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* ''ComicBook/FrankMillersRoboCop'', based on Creator/FrankMiller's original ''Film/RoboCop2'' script, not only features ''Mediabreak'' but also the talk shows ''The Luke Spindle Show'' and ''Lilac'', the respective eponymous hosts being a homophobic and misogynistic SmarmyHost and a transgendered woman. The latter show is also used to introduce Margaret Love, the character who'd become ''2'''s Juliette Faxx.

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* ''ComicBook/FrankMillersRoboCop'', based on Creator/FrankMiller's original ''Film/RoboCop2'' script, not only features ''Mediabreak'' ''[=MediaBreak=]'' but also the talk shows ''The Luke Spindle Show'' and ''Lilac'', the respective eponymous hosts being a homophobic and misogynistic SmarmyHost and a transgendered woman. The latter show is also used to introduce Margaret Love, the character who'd become ''2'''s Juliette Faxx.


* ''ComicBook/FrankMillersRoboCop, based on Creator/FrankMiller's original ''Film/RoboCop2'' script, not only features ''Mediabreak'' but also the talk shows ''The Luke Spindle Show'' and ''Lilac'', the respective eponymous hosts being a homophobic and misogynistic SmarmyHost and a transgendered woman. The latter show is also used to introduce Margaret Love, the character who'd become ''2'''s Juliette Faxx.

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* ''ComicBook/FrankMillersRoboCop, ''ComicBook/FrankMillersRoboCop'', based on Creator/FrankMiller's original ''Film/RoboCop2'' script, not only features ''Mediabreak'' but also the talk shows ''The Luke Spindle Show'' and ''Lilac'', the respective eponymous hosts being a homophobic and misogynistic SmarmyHost and a transgendered woman. The latter show is also used to introduce Margaret Love, the character who'd become ''2'''s Juliette Faxx.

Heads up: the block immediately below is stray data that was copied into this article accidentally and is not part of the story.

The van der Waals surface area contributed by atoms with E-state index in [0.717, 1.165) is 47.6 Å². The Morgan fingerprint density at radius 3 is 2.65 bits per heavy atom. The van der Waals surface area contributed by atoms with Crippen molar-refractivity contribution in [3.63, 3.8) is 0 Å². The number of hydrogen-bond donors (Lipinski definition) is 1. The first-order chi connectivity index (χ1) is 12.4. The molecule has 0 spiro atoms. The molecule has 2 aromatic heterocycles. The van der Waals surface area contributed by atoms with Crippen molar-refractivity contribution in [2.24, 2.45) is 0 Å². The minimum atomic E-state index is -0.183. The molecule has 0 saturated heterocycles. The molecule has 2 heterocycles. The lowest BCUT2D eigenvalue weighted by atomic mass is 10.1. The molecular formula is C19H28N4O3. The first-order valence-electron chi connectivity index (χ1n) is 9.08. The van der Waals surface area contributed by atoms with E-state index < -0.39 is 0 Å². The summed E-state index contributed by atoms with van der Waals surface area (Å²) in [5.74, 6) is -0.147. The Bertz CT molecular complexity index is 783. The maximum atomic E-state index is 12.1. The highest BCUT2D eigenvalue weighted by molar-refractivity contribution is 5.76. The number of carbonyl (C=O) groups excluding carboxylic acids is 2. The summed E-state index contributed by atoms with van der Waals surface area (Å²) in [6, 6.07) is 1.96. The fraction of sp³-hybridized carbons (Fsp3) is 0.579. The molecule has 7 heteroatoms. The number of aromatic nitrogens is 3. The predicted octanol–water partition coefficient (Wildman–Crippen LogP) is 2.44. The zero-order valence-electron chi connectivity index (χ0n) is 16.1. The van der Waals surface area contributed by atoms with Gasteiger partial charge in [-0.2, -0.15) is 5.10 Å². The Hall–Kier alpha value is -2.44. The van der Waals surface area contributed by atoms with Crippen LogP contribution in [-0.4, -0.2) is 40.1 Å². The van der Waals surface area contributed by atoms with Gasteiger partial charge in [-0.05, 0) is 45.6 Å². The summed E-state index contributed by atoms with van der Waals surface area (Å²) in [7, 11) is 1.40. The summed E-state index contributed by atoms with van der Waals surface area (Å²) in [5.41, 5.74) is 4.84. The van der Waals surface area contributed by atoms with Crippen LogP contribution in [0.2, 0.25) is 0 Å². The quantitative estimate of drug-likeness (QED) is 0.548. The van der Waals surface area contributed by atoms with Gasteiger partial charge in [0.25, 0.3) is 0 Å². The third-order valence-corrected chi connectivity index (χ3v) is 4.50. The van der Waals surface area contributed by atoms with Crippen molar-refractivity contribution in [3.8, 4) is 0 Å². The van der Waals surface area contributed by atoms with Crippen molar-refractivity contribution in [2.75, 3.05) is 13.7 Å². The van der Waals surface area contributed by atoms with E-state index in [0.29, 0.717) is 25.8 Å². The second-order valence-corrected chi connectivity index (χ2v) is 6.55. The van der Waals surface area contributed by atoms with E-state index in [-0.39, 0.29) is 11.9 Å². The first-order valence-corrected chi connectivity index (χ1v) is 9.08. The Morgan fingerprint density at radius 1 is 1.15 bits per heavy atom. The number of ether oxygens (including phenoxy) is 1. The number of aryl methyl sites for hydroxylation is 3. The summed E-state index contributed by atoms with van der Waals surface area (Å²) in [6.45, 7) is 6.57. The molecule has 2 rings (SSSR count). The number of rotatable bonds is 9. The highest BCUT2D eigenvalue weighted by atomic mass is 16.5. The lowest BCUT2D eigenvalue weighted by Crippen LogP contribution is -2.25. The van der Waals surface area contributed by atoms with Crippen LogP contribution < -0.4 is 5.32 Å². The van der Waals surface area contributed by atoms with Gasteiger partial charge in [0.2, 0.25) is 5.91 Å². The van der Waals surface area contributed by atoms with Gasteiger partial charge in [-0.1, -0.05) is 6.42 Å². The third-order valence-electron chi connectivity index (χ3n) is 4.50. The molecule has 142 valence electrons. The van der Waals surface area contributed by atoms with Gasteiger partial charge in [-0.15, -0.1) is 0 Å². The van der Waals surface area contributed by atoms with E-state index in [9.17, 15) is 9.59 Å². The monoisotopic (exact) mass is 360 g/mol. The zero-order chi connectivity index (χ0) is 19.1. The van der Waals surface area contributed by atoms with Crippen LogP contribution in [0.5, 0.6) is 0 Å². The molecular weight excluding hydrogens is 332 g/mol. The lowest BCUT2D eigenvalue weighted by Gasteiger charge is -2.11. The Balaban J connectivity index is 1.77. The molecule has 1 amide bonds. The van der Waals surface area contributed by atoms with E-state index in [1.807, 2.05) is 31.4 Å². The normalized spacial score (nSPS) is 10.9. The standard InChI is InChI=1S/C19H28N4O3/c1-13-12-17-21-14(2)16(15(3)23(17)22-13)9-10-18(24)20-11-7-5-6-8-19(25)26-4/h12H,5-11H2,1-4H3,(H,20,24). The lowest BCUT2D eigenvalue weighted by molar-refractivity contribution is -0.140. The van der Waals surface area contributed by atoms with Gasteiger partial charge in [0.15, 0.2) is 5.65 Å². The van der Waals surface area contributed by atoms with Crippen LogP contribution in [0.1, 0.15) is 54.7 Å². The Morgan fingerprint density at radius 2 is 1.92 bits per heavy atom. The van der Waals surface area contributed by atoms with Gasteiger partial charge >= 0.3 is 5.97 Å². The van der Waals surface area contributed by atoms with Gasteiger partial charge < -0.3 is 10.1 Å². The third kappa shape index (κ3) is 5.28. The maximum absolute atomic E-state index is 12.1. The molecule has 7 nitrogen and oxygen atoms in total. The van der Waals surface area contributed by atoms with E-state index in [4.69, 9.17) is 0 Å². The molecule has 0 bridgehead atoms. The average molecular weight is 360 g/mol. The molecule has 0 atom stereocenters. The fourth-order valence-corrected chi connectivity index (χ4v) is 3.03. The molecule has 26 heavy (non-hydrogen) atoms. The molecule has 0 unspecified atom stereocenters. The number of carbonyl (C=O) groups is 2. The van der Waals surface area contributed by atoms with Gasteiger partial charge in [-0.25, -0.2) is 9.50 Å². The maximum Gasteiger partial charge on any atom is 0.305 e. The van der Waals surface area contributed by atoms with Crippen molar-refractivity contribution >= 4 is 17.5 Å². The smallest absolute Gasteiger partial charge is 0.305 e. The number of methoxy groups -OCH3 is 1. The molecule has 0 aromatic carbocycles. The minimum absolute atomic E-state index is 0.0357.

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* ''ComicBook/FrankMillersRoboCop, based on Creator/FrankMiller's original ''Film/RoboCop2'' script, not only features ''Mediabreak'' but also the talk shows ''The Luke Spindle Show'' and ''Lilac'', the respective eponymous hosts being a homophobic and misogynistic SmarmyHost and a transgendered woman. The latter show is also used to introduce Margaret Love, the character who'd become ''2'''s Juliette Faxx.


* SpiderMan's former wife Mary Jane was an actress in a soap opera called ''Secret Hospital'' for a while. (Her character's name was "Sybil Shane" and from what we saw of the show - which was very little - her character seemed to be a vixen of sorts, and the show pretty much had every soap opera stereotype included.)

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* SpiderMan's ComicBook/SpiderMan's former wife Mary Jane was an actress in a soap opera called ''Secret Hospital'' for a while. (Her character's name was "Sybil Shane" and from what we saw of the show - which was very little - her character seemed to be a vixen of sorts, and the show pretty much had every soap opera stereotype included.)



** While some heroes, like the aforementioned She-Hulk and Fantastic Four, are public figures in the Marvel Universe, others, like Franchise/SpiderMan or ComicBook/{{Daredevil}}, aren't about to spill their secret identities on newsstands, so their comics-within-a-comic are only accurate as far as the superheroics go, and make up the heroes' personal lives and origin stories out of whole cloth.

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** While some heroes, like the aforementioned She-Hulk and Fantastic Four, are public figures in the Marvel Universe, others, like Franchise/SpiderMan ComicBook/SpiderMan or ComicBook/{{Daredevil}}, aren't about to spill their secret identities on newsstands, so their comics-within-a-comic are only accurate as far as the superheroics go, and make up the heroes' personal lives and origin stories out of whole cloth.


* Johnny C., the crazy main character of ''ComicBook/JohnnyTheHomicidalManiac'', draws a comic book that is the next "level" of insanity: ''[[TalkativeLoons Happy Noodle Boy]]''.

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* Johnny C., the crazy main character of ''ComicBook/JohnnyTheHomicidalManiac'', draws a comic book that is the next "level" of insanity: ''[[TalkativeLoons ''[[TalkativeLoon Happy Noodle Boy]]''.


* ''{{ComicBook/Transmetropolitan}} contains three examples of TV-shows about the protagonist, gonzo journalist Spider Jerusalem: {{Animesque}} edutainment show ''[[AdjectiveNounFred Magical Truthsaying Bastard Spidey]]'', a nameless overblown action-thriller showing a hilariously Hollywood-ized version of the events of the first album, and a PornParody titled "I Hump It Here". It is worth mentioning that while Spider (or rather, a in various ways heavily Flanderized version of Spider) is the protagonist of all these shows, he was not actually involved in the production, and is distraught at the idea of "becoming television".